The Scotia-Glenville school board will be asking district voters to support a 0.13 percent local tax levy increase on its $59.1 million proposed budget at the May 18 budget vote.
The ballot will also include a $12.8 million capital project focused on upgrading key infrastructure and mechanical systems in the district.
The budget proposal would increase district spending 1.66 percent and, while it maintains programs and services to students, the budget includes a $200,000 reduction by not replacing two retiring elementary school teachers. During a budget presentation at the end of March, Scotia-Glenville Superintendent Susan Swartz said the district could balance out its incoming kindergarten classes at 20 students without replacing the retiring teacher.
The board adopted its budget proposal in late March, before state lawmakers finalized the state budget, proposing a 2 percent levy increase at that time. Board members agreed, though, to devote any new state aid to lowering the tax levy. When the final aid numbers came in earlier this month, district officials were in a position to wipe away nearly all of the proposed local levy increase.
The proposed 0.13 percent is right at the district’s tax cap, requiring a simple majority of district voters to approve the budget next month.
Incumbent board members David Massaro and Hal Talbot will both seek re-election to new three-year terms. No other candidates filed to challenge the incumbents.
Voters to also have say on $12.8 million capital project
District voters on May 18 will also be asked to authorize a $12.8 million capital project, which includes improvements at all district buildings and focuses primarily on upgrades to the district’s underlying infrastructure – like roof repairs, traffic flow improvements and a districtwide public announcement system overhaul.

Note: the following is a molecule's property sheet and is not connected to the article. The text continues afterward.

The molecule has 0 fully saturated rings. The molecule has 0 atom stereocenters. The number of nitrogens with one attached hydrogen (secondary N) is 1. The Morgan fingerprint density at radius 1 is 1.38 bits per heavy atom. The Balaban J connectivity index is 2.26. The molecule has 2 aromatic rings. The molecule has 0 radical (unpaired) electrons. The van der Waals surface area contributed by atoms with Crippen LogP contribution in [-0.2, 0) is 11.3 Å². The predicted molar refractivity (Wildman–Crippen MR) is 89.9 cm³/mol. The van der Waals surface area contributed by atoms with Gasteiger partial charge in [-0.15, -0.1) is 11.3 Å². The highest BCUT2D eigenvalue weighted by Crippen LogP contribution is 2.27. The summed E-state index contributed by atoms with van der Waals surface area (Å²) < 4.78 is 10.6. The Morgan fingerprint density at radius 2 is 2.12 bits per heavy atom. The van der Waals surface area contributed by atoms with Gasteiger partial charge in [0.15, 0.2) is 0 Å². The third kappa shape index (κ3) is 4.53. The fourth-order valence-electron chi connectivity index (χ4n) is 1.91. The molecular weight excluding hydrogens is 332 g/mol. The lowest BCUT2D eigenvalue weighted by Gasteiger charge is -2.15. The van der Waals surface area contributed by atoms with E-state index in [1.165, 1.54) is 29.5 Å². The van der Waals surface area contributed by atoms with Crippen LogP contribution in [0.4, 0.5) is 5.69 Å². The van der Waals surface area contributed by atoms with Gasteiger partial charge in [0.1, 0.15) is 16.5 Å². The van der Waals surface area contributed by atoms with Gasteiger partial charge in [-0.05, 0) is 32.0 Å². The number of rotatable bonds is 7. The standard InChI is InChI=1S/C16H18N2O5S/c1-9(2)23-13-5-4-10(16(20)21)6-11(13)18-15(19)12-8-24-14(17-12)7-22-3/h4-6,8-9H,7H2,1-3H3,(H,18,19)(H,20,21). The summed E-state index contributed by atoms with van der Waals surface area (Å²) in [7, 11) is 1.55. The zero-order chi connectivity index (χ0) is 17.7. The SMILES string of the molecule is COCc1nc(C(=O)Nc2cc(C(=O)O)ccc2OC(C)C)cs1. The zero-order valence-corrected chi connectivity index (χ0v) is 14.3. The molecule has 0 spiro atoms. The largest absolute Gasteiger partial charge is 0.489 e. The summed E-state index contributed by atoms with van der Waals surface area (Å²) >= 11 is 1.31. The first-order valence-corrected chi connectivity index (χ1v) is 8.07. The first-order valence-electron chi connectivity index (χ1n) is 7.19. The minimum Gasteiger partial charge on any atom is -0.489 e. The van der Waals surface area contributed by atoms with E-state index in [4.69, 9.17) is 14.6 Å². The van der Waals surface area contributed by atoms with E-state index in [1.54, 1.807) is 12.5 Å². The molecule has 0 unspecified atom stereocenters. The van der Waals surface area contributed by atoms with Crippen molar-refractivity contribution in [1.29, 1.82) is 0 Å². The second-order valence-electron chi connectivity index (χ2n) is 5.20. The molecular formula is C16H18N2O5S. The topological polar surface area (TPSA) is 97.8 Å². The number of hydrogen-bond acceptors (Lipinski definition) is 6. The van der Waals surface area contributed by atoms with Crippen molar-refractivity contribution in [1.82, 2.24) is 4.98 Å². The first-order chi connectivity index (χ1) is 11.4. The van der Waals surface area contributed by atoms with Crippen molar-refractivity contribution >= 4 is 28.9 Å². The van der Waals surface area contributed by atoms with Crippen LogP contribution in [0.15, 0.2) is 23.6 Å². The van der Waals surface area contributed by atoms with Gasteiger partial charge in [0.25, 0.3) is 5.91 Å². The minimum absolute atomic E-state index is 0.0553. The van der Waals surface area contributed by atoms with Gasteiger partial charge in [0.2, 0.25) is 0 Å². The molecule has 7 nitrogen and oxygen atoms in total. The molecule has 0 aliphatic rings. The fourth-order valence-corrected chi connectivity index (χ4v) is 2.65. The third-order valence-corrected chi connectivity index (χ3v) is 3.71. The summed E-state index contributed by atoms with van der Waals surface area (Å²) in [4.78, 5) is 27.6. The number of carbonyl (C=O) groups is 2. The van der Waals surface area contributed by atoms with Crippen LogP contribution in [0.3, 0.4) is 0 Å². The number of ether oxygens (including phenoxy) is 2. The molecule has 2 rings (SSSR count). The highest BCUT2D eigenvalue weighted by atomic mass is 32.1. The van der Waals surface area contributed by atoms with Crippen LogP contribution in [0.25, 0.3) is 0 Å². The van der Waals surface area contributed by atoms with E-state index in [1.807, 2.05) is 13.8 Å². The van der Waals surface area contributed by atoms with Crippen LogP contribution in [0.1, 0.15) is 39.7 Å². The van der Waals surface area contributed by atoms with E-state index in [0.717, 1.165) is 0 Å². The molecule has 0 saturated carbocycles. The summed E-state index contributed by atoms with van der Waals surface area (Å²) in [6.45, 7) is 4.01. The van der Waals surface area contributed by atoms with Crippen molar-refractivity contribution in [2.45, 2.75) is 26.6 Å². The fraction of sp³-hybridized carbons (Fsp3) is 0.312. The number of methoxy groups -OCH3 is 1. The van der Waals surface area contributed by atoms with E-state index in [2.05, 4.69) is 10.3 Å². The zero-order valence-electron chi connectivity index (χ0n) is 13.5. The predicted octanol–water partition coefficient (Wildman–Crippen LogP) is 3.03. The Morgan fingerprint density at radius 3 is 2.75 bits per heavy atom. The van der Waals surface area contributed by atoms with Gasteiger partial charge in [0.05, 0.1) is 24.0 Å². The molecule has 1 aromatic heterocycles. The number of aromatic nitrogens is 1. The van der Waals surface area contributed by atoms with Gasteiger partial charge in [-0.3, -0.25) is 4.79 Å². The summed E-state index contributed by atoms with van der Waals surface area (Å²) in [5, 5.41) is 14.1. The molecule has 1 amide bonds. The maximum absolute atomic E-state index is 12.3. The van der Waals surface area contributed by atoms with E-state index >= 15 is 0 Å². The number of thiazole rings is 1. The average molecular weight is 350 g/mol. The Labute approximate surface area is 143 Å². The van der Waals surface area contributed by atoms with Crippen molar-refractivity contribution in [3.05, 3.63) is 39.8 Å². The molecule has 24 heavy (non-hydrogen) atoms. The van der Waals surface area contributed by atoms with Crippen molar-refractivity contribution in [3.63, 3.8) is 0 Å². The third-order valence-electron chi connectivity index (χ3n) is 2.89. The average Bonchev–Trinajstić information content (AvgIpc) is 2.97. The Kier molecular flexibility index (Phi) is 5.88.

“If approved, the proposed project would address a variety of needs and enhancements that will vastly improve the educational experience of our students, safety, and energy efficiency,” according to a district brochure explaining the project.
Glen-Worden Elementary School would receive the most work under the project, about $3.5 million, which includes a roof replacement; a heating system conversation from steam to hot water; masonry repairs, and; sidewalk, ramp and railing replacements.
The high school would see about $3 million in upgrades, including replacing old water piping and aging mechanical units, a new public announcement system and stormwater drainage improvements.
Glendaal Elementary School is slated for around $2.5 million of work, including a roof replacement, new exterior doors, parking lot reconstruction and other upgrades. Sacanadaga would see about $1.7 million in work and the middle school would be in line for about $1.5 million in improvements. All schools would benefit from the new public announcement system.
The project is aligned to retiring district debt and would have no new increase to the tax levy, according to the brochure.
Voters can cast a ballot on the budget and capital project May 18 at the high school gym from 7 a.m. to 9 p.m. Voters can also request an absentee ballot directly from the district.